Everybody who has ever received a Diwali/Christmas/New Year hamper would have received a carton of Twining’s teabags in it. It is something of a silent revolution, and not unlike carrying coals to Newcastle, but that’s a fact that both Stephen Twining and Georgina Durnford would stoutly deny!
You see, much of the tea that is bought by Twinings Pvt Ltd comes from India: Assam, Darjeeling and Nilgiris. The trick is in the blending, however, and that’s where blenders and tasters come in to the picture. Georgina Durnford has been a taster with Twinings for nine years and helps look after the teas of Mombassa, India, Sri Lanka, China, Jakarta and Colombo. Once the teas have been bought in auctions, they are blended by the small, tightly knit tasting team at Twinings. Being a small team may have its advantages, but Georgina and the team do have to taste prodigious amounts of tea: upto 600 cups a week!
One of the teas that she favours the most is jasmine pearls of China. She is fortunate enough to have actually seen layers of Chinese tea and jasmine buds in mountainous heaps before the buds are picked out and discarded: an inordinate amount of labour by anyone’s standards.
Georgina Durnford accompanied Stephen Twining on what turned out to be their first trip to India. Twining is the tenth descendant of Thomas Twining, who founded the eponymous company 306 years ago. “The original shop still stands on the Strand, though it is not large by any means. You could touch both walls if you stretched your arms sideways.” Twining famously held his first lesson on tea at the age of eight, when his geography teacher at school requested him to talk to his classmates on India’s largest export. Tea, naturally, was second nature to him, but he was pained to see how little his classmates knew about the subject.
Twining can talk endlessly about his product and not be impatient, tired or bored. He told me about the superior quality of the material for Twining’s teabags. Apparently, they are not made of bleached material because of environmental concerns and the material is perfectly neutral in taste. Contrast that to some teabags whose papery aftertaste drowns out the taste of the tea inside them! English Breakfast tea was developed in the 1930s, when artery-clogging breakfasts were the norm: kippers, kedgeree and bacon. The blend called English Breakfast was developed so as to hold its own amidst the strong flavours. “Rather like a slap on the face with a wet fish,” remarks Twining, poker faced.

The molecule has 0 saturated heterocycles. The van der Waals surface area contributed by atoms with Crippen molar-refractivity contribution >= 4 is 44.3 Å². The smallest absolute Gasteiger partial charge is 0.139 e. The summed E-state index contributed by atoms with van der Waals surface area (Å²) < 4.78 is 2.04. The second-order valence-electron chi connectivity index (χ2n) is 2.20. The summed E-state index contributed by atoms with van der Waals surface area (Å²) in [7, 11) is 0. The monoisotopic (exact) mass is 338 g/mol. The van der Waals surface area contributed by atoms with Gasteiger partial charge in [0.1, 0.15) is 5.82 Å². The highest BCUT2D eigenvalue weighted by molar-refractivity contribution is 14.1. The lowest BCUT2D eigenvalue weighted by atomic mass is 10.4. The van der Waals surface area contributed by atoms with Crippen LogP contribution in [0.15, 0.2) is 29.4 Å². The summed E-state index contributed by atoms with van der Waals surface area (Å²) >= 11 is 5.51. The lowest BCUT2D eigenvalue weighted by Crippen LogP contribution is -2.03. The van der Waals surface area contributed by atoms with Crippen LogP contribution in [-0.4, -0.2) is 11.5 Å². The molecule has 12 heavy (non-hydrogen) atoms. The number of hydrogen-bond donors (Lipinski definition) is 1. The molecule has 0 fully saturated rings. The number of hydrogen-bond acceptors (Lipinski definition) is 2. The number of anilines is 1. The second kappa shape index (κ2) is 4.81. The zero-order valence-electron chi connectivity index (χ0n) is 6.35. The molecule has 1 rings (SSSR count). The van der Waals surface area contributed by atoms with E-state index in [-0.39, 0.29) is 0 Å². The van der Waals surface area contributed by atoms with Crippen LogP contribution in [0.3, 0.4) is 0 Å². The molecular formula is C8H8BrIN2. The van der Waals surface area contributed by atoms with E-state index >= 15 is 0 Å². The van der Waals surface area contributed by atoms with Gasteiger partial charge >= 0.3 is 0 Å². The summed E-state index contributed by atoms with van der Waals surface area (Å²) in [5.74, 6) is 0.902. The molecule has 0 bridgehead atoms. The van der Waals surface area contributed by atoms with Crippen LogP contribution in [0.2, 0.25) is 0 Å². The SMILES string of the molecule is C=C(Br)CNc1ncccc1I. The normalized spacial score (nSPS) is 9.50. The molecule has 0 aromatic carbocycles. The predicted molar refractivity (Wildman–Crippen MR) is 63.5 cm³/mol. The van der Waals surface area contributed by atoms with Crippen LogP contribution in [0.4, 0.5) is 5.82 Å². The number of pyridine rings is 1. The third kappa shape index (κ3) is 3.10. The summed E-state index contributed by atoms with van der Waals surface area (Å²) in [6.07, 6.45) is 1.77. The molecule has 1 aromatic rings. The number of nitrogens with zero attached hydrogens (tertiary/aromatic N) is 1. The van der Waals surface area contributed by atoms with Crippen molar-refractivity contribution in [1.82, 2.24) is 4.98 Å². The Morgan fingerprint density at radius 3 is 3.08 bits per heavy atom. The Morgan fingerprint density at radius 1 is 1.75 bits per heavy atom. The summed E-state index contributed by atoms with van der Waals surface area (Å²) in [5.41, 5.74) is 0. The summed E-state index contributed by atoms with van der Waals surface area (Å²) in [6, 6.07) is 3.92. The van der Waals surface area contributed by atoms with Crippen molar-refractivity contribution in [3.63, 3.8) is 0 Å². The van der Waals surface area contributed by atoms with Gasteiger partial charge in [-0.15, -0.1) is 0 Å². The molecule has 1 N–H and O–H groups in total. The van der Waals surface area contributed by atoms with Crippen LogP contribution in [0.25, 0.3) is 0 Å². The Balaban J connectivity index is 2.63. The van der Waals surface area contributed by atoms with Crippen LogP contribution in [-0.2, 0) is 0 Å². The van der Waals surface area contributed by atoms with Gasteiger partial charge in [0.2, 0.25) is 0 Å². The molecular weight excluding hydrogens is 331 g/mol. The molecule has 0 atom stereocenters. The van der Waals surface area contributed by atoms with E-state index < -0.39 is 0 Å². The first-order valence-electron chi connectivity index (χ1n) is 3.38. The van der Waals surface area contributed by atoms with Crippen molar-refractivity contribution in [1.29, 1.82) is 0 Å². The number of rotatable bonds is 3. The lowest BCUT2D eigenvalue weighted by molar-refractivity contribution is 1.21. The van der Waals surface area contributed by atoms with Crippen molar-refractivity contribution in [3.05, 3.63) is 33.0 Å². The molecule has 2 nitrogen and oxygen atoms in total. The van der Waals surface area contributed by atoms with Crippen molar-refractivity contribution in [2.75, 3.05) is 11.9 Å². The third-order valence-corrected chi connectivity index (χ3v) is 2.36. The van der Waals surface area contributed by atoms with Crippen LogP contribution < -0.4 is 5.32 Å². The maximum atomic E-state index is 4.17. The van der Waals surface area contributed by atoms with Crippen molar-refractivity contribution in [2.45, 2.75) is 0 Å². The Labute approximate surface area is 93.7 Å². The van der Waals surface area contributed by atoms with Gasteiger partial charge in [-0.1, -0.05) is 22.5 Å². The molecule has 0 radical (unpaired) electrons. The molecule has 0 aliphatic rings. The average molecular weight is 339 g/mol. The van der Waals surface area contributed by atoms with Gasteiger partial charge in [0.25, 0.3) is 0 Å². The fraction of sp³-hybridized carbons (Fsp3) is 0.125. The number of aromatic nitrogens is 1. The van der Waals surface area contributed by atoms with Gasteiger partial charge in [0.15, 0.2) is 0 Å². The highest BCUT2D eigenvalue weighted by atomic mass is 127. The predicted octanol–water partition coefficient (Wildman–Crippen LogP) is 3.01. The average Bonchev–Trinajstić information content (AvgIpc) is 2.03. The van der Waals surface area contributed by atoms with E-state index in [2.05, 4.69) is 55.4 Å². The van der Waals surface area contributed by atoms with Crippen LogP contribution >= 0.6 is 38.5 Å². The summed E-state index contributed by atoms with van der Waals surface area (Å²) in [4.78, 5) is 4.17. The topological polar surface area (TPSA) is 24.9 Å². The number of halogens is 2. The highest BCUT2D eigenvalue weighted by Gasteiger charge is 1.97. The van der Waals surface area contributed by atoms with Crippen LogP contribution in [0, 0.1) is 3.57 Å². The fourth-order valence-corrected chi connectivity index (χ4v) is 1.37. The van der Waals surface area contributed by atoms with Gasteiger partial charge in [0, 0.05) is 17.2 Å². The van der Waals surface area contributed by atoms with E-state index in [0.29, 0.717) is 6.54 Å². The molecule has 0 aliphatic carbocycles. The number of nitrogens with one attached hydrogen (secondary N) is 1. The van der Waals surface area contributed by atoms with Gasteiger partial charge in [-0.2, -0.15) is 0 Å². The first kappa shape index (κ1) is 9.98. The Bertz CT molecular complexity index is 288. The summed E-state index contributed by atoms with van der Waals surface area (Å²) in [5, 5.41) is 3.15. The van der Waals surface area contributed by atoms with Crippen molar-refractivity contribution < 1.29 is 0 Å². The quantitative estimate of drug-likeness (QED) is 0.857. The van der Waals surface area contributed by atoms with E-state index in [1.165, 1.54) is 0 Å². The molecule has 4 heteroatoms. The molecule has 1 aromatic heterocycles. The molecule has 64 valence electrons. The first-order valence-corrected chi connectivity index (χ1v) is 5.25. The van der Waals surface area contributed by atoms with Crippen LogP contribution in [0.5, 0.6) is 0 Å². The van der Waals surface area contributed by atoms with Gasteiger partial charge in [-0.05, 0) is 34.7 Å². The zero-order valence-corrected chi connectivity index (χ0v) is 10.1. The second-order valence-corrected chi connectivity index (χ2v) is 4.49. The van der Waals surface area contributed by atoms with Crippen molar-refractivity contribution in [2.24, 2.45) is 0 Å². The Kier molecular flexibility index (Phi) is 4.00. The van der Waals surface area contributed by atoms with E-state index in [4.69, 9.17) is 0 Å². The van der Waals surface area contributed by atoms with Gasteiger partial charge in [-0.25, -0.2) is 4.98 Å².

He has a theory about almost everything, does Stephen Twining, a youthful 48 years old (Georgina too looks seriously underage to be working at a job, so put it down to the polyphenols of all that tea). His version of why there is so much masala tea in India is because of the way that tea is cooked for long periods on a saucepan. Adding a strong flavour will cancel the bitterness that is sure to ensue. And lo and behond, Twinings has a “Cha blend”, or what you and I know as masala chai. Apparently very popular in the US, together with something called pumpkin cha, flavoured with …. Ah well, there’s no accounting for tastes.
Box: All you need is boiling water to be put into a cup. Dip the tea bag into the water and wait for three minutes. In that duration, all the colour AND flavour will have been transferred to the water. Do not jiggle the tea bag for a few seconds and then discard it. That way, all you will get is the colour of the tea, but none of the flavour.